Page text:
Time to tar­get grass­roots cor­rup­tion

China Daily (Canada) - - LIFE -

No one is im­mune to dis­ci­plinary in­ves­ti­ga­tion, and that in­cludes the deputies of the peo­ple’s con­gresses at all lev­els, said Fu Ying, spokes­woman for the fourth ses­sion of the 12th Na­tional Peo­ple’s Congress, China’s top leg­is­la­ture, at a news con­fer­ence on Fri­day.

Just an hour be­fore the briefing, the Cen­tral Com­mis­sion for Dis­ci­pline In­spec­tion of the Com­mu­nist Party of China, the coun­try’s top anti-graft watch­dog, an­nounced the in­ves­ti­ga­tion ofWangMin, for­mer Party chief ofNorth­east China’s Liaon­ing prov­ince, for sus­pected se­ri­ous vi­o­la­tions of Party dis­ci­pline.

Cor­rup­tion in lo­cal gov­ern­ments has dealt a heavy blow to the im­age of the Com­mu­nist Party of China, and also harmed peo­ple’s le­git­i­mate in­ter­ests. It thus calls for more con­certed ef­forts to pre­vent abuse of power at all lev­els.

If they are proved to be cor­rupt, both se­nior of­fi­cials, the so-called “tigers”, and lower-level pub­lic ser­vants, known as “flies”, should be pun­ished ac­cord­ing to their mis­deeds. While the for­mer are of­ten far re­moved from the daily lives of most peo­ple, lower-level of­fi­cials can give peo­ple a hard time, not only mak­ing life mis­er­able but also pos­ing a threat to peo­ple’s le­gal in­ter­ests.

The on­go­ing na­tion­wide anti-graft cam­paign is key to en­sur­ing that peo­ple from all walks of life are granted ac­cess to the div­i­dends of the coun­try’s growth, es­pe­cially when it comes to med­i­cal ser­vices, education, em­ploy­ment, and food and drug safety.

It is worth not­ing that there are also loop­holes that breed cor­rup­tion when lo­cal au­thor­i­ties have the big­gest say in man­ag­ing col­lec­tive funds, as­sets, and re­sources even in re­mote vil­lages.

Some have lit­tle re­spect for the rule of lawand in­dulge in a va­ri­ety of power abuses, such as sell­ing re­served land to prop­erty de­vel­op­ers and tak­ing bribes from the de­vel­op­ers to val­i­date their il­le­gal oc­cu­pa­tion and con­struc­tion. Such mis­ap­pro­pri­a­tion of pub­lic re­sources not only in­fringes on lo­cal res­i­dents’ le­git­i­mate in­ter­ests but also tar­nishes the rul­ing Party’s political im­age.

It is high time that the “flies” were erad­i­cated for good. Lo­cal dis­ci­pline in­spec­tion au­thor­i­ties should im­pose stricter su­per­vi­sion on all pub­lic ser­vants and hold ac­count­able those who vi­o­late reg­u­la­tions to keep them clean.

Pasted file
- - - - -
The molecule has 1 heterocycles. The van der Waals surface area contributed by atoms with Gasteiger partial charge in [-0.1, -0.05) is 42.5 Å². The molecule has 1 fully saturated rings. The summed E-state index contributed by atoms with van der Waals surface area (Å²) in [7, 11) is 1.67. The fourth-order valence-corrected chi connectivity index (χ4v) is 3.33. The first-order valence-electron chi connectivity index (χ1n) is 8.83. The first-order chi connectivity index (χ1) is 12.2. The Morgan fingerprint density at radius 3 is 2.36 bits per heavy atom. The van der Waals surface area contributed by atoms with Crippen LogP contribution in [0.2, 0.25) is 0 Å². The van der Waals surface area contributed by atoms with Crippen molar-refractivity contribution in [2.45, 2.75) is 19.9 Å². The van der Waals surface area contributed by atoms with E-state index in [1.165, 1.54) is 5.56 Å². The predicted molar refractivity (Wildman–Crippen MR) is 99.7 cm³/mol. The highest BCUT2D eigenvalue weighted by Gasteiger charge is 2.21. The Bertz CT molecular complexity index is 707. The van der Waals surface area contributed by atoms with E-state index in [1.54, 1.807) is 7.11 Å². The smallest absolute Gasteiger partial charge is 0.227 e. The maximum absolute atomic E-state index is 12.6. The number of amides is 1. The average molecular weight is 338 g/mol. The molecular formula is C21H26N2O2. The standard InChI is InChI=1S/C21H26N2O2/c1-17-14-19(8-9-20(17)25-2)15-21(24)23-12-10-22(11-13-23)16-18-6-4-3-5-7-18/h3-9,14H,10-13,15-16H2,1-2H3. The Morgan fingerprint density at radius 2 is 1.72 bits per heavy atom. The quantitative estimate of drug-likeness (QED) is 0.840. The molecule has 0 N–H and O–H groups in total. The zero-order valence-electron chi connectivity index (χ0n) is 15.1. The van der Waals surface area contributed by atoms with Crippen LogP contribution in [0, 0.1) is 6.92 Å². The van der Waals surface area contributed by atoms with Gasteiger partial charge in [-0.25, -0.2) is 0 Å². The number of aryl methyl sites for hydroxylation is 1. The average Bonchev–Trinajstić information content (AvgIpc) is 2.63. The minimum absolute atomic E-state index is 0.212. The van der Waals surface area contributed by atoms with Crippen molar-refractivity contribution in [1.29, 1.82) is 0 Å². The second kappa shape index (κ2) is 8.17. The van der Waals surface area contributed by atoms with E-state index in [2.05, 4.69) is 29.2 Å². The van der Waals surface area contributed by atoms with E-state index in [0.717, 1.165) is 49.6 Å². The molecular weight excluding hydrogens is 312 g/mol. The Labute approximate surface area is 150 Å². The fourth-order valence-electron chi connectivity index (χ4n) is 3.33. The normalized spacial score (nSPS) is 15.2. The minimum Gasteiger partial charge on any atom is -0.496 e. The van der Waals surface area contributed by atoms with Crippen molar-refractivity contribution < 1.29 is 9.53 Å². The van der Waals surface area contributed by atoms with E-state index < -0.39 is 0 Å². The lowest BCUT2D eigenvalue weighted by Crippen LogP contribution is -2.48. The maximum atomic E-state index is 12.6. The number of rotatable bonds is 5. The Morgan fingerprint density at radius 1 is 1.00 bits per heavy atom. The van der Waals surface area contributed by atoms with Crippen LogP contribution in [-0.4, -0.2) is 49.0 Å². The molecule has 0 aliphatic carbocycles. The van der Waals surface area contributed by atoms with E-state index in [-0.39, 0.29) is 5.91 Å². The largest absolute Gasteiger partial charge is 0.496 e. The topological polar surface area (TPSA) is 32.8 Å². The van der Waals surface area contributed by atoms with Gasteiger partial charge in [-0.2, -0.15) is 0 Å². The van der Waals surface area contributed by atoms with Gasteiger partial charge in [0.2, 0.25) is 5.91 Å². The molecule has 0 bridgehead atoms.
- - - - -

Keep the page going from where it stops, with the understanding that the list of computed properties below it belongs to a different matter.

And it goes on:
More specif­i­cally, they need to keep a close eye on the man­age­ment of nat­u­ral re­sources by curb­ing il­le­gal ex­ploita­tion and be­hind-the-scenes col­lu­sion be­tween govern­ment and busi­ness­men. Be­sides, mea­sures should also be taken to make sure that the ex­clu­sive sub­si­dies for ru­ral res­i­dents are given to those in need and fa­vor­able med­i­cal and in­sur­ance poli­cies are fully im­ple­mented.

Procu­ra­to­rial de­part­ments at all lev­els need to ful­fill their obli­ga­tions as well, and they should su­per­vise civil, crim­i­nal and ad­min­is­tra­tive lit­i­ga­tion, while deal­ing with cor­rupt of­fi­cials sus­pected of mis­us­ing pub­lic funds, as well as ju­di­cial au­thor­i­ties that take bribes to help cor­rupt of­fi­cials walk away with im­punity.

Of course, more in­sti­tu­tional ef­forts are re­quired to build a fire­wall to pre­vent power-for-money ex­changes, and en­sure lo­cal au­thor­i­ties dis­close affairs within the Party and the govern­ment, and im­prove their fi­nan­cial man­age­ment.

To pre­vent pub­lic as­sets from be­ing em­bez­zled, rep­re­sen­ta­tives, es­pe­cially those from less de­vel­oped re­gions, should be granted a say in ma­jor gov­ern­men­tal de­ci­sions, un­der the su­per­vi­sion and guid­ance of lo­cal vil­lage or town coun­cils. Lo­cal of­fi­cials are sup­posed to face rou­tine au­dits of lo­cal fi­nan­cial affairs and make pub­lic the re­sults in a timely man­ner.

The au­thor is di­rec­tor of the China Anti-Cor­rup­tion Ju­di­cial Re­search Cen­ter in Bei­jing.

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